Meg: I really like that methodology because you really are striking a really nice balance between the narrative and the data. And I think it’s something everyone can relate to from a product level to a marketing level.

Is all that data in that way [as user stories] sent straight to the product team? How do you get it to product?

Zachary: The feedback process follows 5 steps. We acquire the feedback, then we process it, we perform an analysis on it, preserve it - make sure it’s archived in one single place where you can find all of the raw data, clean data, then when I share this feedback or the reports that happens in emails usually to the team. We also have an airtable that I’m using as a, what they call, Data Mart model - so the Airtable has different bases in there in which I have the clean data that you can sort or group...And within the usability team, so Sara Brown she is the lead of the usability team and her and I work together to both run these usability interviews and user testing. And when we make our reports we make them as live slideshow presentations, and we also try to include the findings and takeaways from that within a Trello pitch.

So each department has their own pitching board which we try to use direct customer feedback, linked to an Airtable base or linked directly to the feedback within our Trello pitches. It’s turned out to be pretty effective.

Meg: Can you talk a bit more about the other ways your teams work together, and how QA, Usability and Customer Experience all work together.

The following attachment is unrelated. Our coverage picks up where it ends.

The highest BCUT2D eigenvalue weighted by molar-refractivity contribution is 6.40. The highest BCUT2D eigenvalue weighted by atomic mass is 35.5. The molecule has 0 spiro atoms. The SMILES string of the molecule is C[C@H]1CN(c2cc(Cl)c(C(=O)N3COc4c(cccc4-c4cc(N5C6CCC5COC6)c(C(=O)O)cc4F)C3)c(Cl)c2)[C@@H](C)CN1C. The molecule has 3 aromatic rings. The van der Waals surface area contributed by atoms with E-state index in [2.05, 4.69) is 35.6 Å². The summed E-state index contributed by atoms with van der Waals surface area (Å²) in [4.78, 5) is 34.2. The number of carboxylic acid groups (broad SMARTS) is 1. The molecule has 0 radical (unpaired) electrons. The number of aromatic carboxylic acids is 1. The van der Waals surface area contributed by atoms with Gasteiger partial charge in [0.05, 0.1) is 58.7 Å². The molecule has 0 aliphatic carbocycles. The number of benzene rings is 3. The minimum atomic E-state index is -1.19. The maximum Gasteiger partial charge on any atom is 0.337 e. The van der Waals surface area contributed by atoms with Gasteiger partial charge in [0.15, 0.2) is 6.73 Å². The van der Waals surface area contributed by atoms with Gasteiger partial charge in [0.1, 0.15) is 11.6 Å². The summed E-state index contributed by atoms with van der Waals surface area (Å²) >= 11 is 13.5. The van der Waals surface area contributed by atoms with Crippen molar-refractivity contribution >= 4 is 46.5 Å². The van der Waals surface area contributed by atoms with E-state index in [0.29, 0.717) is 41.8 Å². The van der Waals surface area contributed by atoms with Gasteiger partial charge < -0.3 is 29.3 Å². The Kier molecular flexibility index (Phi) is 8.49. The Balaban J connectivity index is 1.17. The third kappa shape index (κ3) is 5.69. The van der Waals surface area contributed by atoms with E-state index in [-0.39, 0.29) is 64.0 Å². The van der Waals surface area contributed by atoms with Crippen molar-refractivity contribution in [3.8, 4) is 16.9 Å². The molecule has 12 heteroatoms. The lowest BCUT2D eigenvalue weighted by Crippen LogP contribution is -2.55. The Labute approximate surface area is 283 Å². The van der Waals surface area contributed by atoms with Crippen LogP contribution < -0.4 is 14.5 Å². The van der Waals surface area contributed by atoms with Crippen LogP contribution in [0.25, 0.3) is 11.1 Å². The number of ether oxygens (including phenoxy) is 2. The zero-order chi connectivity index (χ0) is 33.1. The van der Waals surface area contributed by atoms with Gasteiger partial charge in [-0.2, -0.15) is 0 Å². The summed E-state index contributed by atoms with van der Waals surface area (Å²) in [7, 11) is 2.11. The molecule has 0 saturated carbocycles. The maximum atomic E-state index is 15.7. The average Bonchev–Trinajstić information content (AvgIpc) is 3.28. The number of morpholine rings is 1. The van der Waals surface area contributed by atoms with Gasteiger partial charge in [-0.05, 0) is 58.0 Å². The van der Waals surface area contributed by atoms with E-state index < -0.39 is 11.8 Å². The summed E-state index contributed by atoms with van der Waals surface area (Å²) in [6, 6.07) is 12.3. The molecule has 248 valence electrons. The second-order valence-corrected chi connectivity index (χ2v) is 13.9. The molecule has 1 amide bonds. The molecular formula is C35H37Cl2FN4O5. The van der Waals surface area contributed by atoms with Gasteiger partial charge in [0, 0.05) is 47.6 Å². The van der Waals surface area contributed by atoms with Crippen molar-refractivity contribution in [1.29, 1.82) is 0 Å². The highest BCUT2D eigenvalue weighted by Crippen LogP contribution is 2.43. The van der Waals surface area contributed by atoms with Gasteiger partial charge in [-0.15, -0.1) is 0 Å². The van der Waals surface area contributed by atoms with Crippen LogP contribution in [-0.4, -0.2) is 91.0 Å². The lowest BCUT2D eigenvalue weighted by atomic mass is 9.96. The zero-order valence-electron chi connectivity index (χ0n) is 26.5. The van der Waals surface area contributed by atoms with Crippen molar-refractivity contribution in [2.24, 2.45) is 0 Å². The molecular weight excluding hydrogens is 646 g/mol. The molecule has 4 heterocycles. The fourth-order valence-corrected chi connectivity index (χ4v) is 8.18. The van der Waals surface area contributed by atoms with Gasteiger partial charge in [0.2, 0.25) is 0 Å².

Zachary: Within the Usability team we do run QA for product, and the Usability team actually was considered, at one time, the QA team. And Edgar is very unique because we run QA out of the Customer Experience team.

And the reason why we do that is because the CX team has a...implicit knowledge of how a regular person would use the app. So whenever we are running our QA we can kind of perform behaviors that we know a user would do, and if we see something that maybe would make a less than smooth experience...then we can mention that.

We also, whenever we are troubleshooting tickets, we try and use direct customer conversations within that troubleshooting aspect and we use those direct customer quotes whenever we are communicating with the Product team, from either the QA level, the pitching level, or the troubleshooting level.

Meg: What is some advice for when the Product team might have some resistance to what the customer is asking for or suggesting? What are some ways to handle that, balance that, and reconcile that?

Zachary: it is definitely a balance act because when you are on the Customer Experience team or the Customer Success team you can build a very great, intuitive, implicit model of what a customer is thinking whenever they’re either a) just starting to use your app, or b) are mid-way through a cycle, or c) a long-time user.

I don’t know about anybody else, but I know for myself sometimes I can get a little emotional...I want to make sure they’re heard. So you can always bring the voice of the customer to anything - to your meetings, to the product decision activity if that is open, if it isn’t you can bring those reports just to your company. And using those direct quotes from your customers is always helpful.